Merriam-Webster defines accountability as, “an obligation or willingness to accept responsibility or to account for one’s actions.” This is a life lesson we’ve all learned at one point or another, and it’s an important virtue in society. Yet a member of the California Legislature is attempting to redefine accountability with Assembly Bill 1897, which is authored by Assemblymember Roger Hernández (D – West Covina), by proposing to hold innocent third-party businesses liable for the employment obligations of another employer. Essentially, AB 1897 attempts to shift accountability in a subcontractor relationship by unfairly holding the majority of California employers liable for the wage and hour violations of another that they could not control or prevent.

This bill is gross overreach that has real-world impacts on our Golden State job market. First, this bill threatens our state’s temporary workforce, which has a valid place in our state’s economy. California employers have numerous reasons for making use of temporary workers such as hiring for seasonal work, filling in for unpredictable work schedules, covering other employees on leaves of absences or vacations, accommodating flexible work schedules, or protecting primary employees to avoid layoffs or staff reductions.

Second, the legislation threatens subcontracting job opportunities, which is a vital part of our state’s economy – playing an important role in the growth of small businesses. For example, the construction industry uses subcontractors to meet specific needs in the industry, which in turn creates jobs throughout the economic chain. Yet, AB 1897 would kill that opportunity by sweeping up countless law abiding companies in the pursuit of a few bad actors.

For issues where there have been documented evidence of unlawful practices and abuse, laws are already in place. Another law is not necessary; instead current sufficient worker protection laws should be enforced.

It’s not surprising that AB 1897 is facing widespread opposition from state and local organizations throughout California, as it will create a host of problems.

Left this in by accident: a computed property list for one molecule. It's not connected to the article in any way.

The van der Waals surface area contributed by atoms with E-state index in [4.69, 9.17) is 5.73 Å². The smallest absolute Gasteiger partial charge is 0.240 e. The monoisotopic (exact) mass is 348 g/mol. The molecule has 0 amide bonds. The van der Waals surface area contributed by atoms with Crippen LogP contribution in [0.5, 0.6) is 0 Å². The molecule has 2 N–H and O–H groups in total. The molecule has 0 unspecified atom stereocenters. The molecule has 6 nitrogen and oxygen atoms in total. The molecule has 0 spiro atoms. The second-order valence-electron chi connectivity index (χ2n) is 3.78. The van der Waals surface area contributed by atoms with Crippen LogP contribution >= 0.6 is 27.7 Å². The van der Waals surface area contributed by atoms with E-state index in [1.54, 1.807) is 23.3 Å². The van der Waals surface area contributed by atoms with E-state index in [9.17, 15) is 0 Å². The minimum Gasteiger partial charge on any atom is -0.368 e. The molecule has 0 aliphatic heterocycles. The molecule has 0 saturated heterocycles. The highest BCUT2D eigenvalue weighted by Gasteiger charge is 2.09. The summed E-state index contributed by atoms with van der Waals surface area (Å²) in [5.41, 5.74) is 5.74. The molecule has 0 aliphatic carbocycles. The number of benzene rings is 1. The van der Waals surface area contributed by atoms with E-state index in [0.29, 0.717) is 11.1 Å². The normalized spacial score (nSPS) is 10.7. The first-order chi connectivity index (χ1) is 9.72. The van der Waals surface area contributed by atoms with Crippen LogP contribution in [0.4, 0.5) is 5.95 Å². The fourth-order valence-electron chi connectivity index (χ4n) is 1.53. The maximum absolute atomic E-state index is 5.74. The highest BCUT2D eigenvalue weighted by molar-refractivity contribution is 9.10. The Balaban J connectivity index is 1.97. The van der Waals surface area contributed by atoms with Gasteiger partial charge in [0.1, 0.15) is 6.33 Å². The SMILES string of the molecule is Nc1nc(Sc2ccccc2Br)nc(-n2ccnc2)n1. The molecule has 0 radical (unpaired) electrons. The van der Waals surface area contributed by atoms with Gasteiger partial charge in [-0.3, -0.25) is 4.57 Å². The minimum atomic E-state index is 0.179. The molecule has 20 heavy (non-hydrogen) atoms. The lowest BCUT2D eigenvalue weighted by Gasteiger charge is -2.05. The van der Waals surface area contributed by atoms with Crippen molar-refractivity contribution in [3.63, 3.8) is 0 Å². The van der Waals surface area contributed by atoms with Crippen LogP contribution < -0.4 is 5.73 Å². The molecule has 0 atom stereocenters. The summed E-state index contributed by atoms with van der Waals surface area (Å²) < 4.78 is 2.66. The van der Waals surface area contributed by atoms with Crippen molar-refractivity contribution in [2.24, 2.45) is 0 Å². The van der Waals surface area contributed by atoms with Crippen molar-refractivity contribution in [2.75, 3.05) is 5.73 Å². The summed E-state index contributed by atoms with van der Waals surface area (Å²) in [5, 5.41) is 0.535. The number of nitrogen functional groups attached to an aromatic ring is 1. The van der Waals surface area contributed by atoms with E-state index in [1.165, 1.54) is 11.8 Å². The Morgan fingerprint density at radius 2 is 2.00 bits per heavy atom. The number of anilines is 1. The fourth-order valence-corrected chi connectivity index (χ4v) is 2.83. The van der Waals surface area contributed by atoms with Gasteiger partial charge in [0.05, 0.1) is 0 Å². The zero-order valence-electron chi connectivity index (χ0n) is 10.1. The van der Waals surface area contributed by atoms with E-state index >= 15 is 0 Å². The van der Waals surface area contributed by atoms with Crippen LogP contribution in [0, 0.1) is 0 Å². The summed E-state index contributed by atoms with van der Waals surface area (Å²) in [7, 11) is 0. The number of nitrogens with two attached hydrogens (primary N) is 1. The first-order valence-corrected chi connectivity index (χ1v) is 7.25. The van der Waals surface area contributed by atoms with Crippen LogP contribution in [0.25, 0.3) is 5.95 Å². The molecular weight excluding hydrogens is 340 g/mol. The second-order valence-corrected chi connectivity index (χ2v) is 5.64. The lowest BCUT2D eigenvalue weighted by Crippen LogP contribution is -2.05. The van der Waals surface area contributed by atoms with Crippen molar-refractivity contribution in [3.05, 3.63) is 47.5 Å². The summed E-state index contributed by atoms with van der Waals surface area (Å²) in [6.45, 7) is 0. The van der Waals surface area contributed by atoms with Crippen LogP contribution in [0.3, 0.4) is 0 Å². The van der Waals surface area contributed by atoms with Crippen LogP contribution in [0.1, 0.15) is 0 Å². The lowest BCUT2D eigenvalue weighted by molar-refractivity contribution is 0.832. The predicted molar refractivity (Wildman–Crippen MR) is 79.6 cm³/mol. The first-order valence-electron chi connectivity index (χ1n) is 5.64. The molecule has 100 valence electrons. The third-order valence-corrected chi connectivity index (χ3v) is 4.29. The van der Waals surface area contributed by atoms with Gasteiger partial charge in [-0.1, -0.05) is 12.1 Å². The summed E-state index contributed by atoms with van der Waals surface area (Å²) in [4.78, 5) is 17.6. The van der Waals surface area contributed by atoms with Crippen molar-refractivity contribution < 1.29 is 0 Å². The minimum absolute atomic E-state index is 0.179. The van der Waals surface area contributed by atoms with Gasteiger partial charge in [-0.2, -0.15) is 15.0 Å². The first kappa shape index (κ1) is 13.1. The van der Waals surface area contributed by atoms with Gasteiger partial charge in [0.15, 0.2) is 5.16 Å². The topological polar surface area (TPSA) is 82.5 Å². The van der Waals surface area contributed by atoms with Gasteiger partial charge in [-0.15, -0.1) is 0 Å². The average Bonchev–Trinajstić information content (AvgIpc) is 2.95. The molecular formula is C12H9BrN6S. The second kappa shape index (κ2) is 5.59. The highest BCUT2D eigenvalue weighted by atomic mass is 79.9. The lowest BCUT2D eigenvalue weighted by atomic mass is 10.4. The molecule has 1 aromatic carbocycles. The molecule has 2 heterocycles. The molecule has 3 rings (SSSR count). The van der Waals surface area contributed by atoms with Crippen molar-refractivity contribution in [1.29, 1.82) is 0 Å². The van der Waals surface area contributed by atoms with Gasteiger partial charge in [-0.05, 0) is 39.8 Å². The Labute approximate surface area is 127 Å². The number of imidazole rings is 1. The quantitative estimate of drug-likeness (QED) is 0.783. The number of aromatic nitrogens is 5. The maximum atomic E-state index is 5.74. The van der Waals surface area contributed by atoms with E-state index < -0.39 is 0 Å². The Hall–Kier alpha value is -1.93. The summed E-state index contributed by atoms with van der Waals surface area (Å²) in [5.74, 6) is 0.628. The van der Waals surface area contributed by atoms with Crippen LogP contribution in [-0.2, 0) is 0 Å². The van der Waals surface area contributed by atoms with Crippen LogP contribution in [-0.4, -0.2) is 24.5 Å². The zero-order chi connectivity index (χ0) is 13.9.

First, AB 1897 will punish nearly every job creating industry in the state by inflicting an unreasonable law that is impossible to implement. Almost every California industry comes under fire, such as construction, agriculture, hospitals, restaurants, newspapers, retailers, food processors, and banks, among others.

Second, it will impose staggering costs to job creators who are already overburdened with the rising costs that are required to do business in California. Another unnecessary overregulation on job creators will only hinder business expansion and ultimately reduce opportunities for Californians to find work and support their families.

Third, AB 1897 inappropriately targets the private sector, while exempting government from such regulation. It’s fundamentally unfair to punish the businesses community, yet hold taxpayer-funded government agencies to a different standard.

California businesses are already overburdened with overregulation and AB 1897 is another hit. Worker protection laws are already in place and AB 1897 is unnecessary and irresponsible. I encourage our state leaders to be accountable to hard-working California families and examine the impacts this bill will have on our state’s economy, as it will do nothing but create a longer wait in our state’s unemployment lines.